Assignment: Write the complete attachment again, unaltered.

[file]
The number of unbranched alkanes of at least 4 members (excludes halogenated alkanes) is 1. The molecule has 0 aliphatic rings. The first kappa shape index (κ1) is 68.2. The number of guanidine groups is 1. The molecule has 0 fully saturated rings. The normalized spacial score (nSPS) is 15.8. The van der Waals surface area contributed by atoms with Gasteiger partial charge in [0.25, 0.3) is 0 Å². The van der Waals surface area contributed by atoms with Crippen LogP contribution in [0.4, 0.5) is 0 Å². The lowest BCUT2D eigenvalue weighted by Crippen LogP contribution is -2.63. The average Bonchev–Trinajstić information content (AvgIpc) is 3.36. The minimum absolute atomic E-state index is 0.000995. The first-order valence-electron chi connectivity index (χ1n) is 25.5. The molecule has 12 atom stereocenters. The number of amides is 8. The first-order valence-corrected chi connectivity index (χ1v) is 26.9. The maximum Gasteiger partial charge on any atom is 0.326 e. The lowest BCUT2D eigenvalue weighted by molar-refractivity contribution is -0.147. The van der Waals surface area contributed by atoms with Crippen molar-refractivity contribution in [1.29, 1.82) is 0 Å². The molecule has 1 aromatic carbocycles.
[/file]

The number of unbranched alkanes of at least 4 members (excludes halogenated alkanes) is 1. The molecule has 0 aliphatic rings. The first kappa shape index (κ1) is 68.2. The number of guanidine groups is 1. The molecule has 0 fully saturated rings. The normalized spacial score (nSPS) is 15.8. The van der Waals surface area contributed by atoms with Gasteiger partial charge in [0.25, 0.3) is 0 Å². The van der Waals surface area contributed by atoms with Crippen LogP contribution in [0.4, 0.5) is 0 Å². The lowest BCUT2D eigenvalue weighted by Crippen LogP contribution is -2.63. The average Bonchev–Trinajstić information content (AvgIpc) is 3.36. The minimum absolute atomic E-state index is 0.000995. The first-order valence-electron chi connectivity index (χ1n) is 25.5. The molecule has 12 atom stereocenters. The number of amides is 8. The first-order valence-corrected chi connectivity index (χ1v) is 26.9. The maximum Gasteiger partial charge on any atom is 0.326 e. The lowest BCUT2D eigenvalue weighted by molar-refractivity contribution is -0.147. The van der Waals surface area contributed by atoms with Crippen molar-refractivity contribution in [1.29, 1.82) is 0 Å². The molecule has 1 aromatic carbocycles.